Ron Moore and Brannon Braga wrote this final episode of The Next Generation. They had become fairly integral to the show by this point, and I think their aesthetics added a lot to the show – it became less episodic, more serious and just a tinge darker under their watch.
Like, “Inner Light,” this is a fine example of what Star Trek: The Next Generation does well, and, again, it focuses on Patrick Stewart, by far the show’s strongest actor and biggest presence. It’s also an amazing model for how to do a series’ finale: it looks back to the show’s beginning and looks forward to see where the characters might go without losing sight of the present. The godlike entity Q (John DeLance) causes Picard to skip back and forth, Slaughterhouse-Five-style, through three periods in time – the show’s present, seven years earlier when the Enterpise-D launched (the show’s pilot episode, “Encounter at Farpoint,” which was nominated for a Hugo), and twenty-five years into the future. In all three time periods, Picard must investigate a cosmic MacGuffin – these leads to doubts from his fledgling crew in the past, and, in the future, Picard has to “get the band back together” while his old crew suspects that he is suffering the effects of a degenerative brain disease. The MacGuffin is rather pointless and nonsensical, but the writing and acting are excellent, and it’s a brilliant way to send off the show.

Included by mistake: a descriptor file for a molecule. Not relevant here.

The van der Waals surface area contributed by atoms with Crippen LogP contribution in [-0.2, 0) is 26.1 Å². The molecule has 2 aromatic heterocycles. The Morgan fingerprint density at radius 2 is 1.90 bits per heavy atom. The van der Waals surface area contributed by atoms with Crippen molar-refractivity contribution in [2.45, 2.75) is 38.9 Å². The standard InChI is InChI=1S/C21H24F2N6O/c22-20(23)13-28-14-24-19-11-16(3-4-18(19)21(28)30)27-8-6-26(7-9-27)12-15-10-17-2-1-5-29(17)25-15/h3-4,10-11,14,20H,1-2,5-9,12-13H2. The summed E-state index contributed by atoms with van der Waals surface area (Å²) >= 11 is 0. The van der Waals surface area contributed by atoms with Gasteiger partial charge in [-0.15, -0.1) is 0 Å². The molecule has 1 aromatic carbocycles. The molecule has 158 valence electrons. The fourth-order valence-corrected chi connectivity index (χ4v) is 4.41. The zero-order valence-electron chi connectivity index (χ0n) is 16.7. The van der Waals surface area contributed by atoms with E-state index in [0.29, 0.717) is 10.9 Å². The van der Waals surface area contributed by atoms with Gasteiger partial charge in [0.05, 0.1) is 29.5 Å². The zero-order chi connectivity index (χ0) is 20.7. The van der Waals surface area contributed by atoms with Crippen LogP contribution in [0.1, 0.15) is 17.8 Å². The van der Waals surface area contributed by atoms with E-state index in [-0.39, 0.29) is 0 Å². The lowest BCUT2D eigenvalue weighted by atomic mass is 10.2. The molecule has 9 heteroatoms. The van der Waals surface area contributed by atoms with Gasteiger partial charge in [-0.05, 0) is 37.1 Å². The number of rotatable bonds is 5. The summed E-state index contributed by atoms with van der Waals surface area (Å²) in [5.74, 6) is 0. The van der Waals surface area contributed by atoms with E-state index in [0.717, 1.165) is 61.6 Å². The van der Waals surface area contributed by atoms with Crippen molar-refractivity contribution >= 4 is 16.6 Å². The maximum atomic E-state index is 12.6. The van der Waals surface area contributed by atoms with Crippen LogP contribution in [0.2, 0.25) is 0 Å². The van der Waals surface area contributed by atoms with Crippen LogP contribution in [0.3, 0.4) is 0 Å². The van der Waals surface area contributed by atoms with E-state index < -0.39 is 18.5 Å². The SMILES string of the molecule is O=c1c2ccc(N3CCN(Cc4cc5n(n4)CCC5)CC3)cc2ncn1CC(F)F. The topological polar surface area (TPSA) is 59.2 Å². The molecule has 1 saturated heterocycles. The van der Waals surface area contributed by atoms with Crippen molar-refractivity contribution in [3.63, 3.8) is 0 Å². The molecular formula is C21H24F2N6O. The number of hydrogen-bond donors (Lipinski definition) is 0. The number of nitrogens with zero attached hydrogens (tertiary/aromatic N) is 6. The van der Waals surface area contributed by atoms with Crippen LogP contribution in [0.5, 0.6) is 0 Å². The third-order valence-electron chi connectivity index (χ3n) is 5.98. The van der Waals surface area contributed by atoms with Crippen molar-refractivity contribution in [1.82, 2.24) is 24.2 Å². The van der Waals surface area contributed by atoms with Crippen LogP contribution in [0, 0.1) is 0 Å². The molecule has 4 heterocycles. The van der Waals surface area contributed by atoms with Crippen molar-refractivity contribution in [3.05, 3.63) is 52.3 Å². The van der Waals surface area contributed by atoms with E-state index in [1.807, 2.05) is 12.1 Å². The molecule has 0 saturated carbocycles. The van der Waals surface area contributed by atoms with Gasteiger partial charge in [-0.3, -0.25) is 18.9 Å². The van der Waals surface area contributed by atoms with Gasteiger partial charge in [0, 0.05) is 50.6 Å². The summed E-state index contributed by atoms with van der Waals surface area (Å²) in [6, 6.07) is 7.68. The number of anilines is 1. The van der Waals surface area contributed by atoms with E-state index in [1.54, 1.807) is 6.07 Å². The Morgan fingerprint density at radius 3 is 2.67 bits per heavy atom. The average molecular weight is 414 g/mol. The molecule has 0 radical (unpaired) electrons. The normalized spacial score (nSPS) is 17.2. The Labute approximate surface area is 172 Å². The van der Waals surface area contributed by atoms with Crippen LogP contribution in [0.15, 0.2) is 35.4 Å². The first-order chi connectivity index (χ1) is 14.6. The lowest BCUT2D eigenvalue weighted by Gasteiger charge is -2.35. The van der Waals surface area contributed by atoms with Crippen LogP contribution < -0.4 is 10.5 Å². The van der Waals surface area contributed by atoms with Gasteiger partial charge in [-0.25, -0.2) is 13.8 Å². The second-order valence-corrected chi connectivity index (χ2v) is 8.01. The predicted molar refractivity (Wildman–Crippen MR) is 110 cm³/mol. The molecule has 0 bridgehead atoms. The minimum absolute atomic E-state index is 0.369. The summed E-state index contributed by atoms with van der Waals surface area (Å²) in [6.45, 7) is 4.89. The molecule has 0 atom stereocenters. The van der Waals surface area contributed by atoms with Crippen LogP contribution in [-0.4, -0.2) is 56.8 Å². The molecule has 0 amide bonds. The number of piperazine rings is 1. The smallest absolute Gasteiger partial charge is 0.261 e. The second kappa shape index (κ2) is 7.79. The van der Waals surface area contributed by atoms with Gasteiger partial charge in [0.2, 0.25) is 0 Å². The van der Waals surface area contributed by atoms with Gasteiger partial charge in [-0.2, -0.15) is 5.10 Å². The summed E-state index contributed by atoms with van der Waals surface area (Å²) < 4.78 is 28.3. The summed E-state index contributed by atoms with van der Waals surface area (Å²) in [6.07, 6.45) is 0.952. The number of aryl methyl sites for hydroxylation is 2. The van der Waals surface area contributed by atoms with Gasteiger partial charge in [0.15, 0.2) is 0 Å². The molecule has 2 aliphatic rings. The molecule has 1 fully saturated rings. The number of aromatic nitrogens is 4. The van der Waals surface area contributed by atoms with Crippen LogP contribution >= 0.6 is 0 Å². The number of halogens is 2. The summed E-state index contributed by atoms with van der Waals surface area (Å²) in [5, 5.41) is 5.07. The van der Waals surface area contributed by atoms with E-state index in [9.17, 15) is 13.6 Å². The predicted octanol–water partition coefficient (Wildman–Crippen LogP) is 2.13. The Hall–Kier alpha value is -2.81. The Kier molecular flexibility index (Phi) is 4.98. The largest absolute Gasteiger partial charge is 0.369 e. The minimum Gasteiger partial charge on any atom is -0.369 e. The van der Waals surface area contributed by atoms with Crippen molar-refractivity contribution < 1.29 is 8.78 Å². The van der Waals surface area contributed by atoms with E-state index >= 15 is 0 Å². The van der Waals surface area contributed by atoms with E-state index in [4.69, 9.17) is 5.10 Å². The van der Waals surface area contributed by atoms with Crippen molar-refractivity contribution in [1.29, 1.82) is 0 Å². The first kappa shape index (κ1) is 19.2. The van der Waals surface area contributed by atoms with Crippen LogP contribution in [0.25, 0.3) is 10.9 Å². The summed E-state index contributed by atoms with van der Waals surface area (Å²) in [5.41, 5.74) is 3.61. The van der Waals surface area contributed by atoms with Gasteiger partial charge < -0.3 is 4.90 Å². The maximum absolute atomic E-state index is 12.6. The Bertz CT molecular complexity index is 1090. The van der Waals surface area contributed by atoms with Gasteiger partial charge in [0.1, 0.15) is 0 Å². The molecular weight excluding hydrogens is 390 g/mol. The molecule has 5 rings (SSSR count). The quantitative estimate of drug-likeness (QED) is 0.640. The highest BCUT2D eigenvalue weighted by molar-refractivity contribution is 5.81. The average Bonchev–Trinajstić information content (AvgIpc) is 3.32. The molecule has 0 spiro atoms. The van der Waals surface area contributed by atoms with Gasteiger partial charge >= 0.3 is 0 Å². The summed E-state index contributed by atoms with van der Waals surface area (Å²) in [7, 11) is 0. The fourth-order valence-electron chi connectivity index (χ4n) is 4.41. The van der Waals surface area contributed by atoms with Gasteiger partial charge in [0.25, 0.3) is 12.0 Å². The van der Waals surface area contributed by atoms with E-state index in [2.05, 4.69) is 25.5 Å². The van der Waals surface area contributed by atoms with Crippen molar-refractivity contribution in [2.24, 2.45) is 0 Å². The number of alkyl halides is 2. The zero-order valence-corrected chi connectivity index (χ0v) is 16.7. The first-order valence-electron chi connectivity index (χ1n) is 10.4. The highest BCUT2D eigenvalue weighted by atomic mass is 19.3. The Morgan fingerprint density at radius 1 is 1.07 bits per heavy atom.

Star Trek has yet to pick up another Hugo, though there is some good material out there after this – at some point maybe I’ll take an opportunity to say a bit more about DS9. There’s also a lot of really bad Trek after this as well, including a few awful Next Generation films, including Generations, written by the same Braga-Moore team and filming almost immediately after this episode. You can’t win them all.
I wonder how many more Hugos TNG would have won if they had separated the dramatic presentation categories as they do now. There wasn’t much competition; I think The Next Generation prompted a lot of the sf shows that appeared in the 90s. These two Picard episodes are very deserving, especially “The Inner Light,” but it would have been nice for some of the Klingon episodes to get more attention – the show builds a fairly rich culture for these aliens that were just swarthy moustache-twirlers in the Original Series. “Sins of the Father” and “Reunion” are very good. The alternate timeline action episode “Yesterday’s Enterprise” is also worthy of attention, as are some of the Asimovian robot stories about Data, like “Measure of a Man.” Then there’s the more action-oriented battle with the Borg in “Best of Both Worlds.” I’m sure the show was bad as often as it was great, but those great episodes really are some of the finest science fiction television of all time.